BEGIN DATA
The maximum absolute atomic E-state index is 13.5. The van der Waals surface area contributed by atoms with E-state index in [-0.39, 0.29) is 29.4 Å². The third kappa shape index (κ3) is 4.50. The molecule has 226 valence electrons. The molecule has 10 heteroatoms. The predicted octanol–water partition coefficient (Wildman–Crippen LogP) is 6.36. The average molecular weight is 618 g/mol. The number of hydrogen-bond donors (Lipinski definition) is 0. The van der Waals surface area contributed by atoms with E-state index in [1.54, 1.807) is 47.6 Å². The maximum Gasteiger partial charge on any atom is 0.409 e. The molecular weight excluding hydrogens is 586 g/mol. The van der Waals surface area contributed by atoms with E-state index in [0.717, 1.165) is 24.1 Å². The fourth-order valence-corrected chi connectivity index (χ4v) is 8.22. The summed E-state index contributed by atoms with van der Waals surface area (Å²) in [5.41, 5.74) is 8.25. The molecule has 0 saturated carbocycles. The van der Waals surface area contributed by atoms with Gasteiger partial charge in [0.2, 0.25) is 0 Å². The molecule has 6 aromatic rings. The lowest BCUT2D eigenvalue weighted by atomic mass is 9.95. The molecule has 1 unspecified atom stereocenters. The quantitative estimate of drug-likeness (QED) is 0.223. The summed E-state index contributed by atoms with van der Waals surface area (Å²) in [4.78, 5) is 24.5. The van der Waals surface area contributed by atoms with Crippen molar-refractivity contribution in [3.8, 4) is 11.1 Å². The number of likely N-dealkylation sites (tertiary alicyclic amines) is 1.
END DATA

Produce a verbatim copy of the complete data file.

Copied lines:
The maximum absolute atomic E-state index is 13.5. The van der Waals surface area contributed by atoms with E-state index in [-0.39, 0.29) is 29.4 Å². The third kappa shape index (κ3) is 4.50. The molecule has 226 valence electrons. The molecule has 10 heteroatoms. The predicted octanol–water partition coefficient (Wildman–Crippen LogP) is 6.36. The average molecular weight is 618 g/mol. The number of hydrogen-bond donors (Lipinski definition) is 0. The van der Waals surface area contributed by atoms with E-state index in [1.54, 1.807) is 47.6 Å². The maximum Gasteiger partial charge on any atom is 0.409 e. The molecular weight excluding hydrogens is 586 g/mol. The van der Waals surface area contributed by atoms with E-state index in [0.717, 1.165) is 24.1 Å². The fourth-order valence-corrected chi connectivity index (χ4v) is 8.22. The summed E-state index contributed by atoms with van der Waals surface area (Å²) in [5.41, 5.74) is 8.25. The molecule has 0 saturated carbocycles. The van der Waals surface area contributed by atoms with Gasteiger partial charge in [0.2, 0.25) is 0 Å². The molecule has 6 aromatic rings. The lowest BCUT2D eigenvalue weighted by atomic mass is 9.95. The molecule has 1 unspecified atom stereocenters. The quantitative estimate of drug-likeness (QED) is 0.223. The summed E-state index contributed by atoms with van der Waals surface area (Å²) in [4.78, 5) is 24.5. The van der Waals surface area contributed by atoms with Crippen molar-refractivity contribution in [3.8, 4) is 11.1 Å². The number of likely N-dealkylation sites (tertiary alicyclic amines) is 1.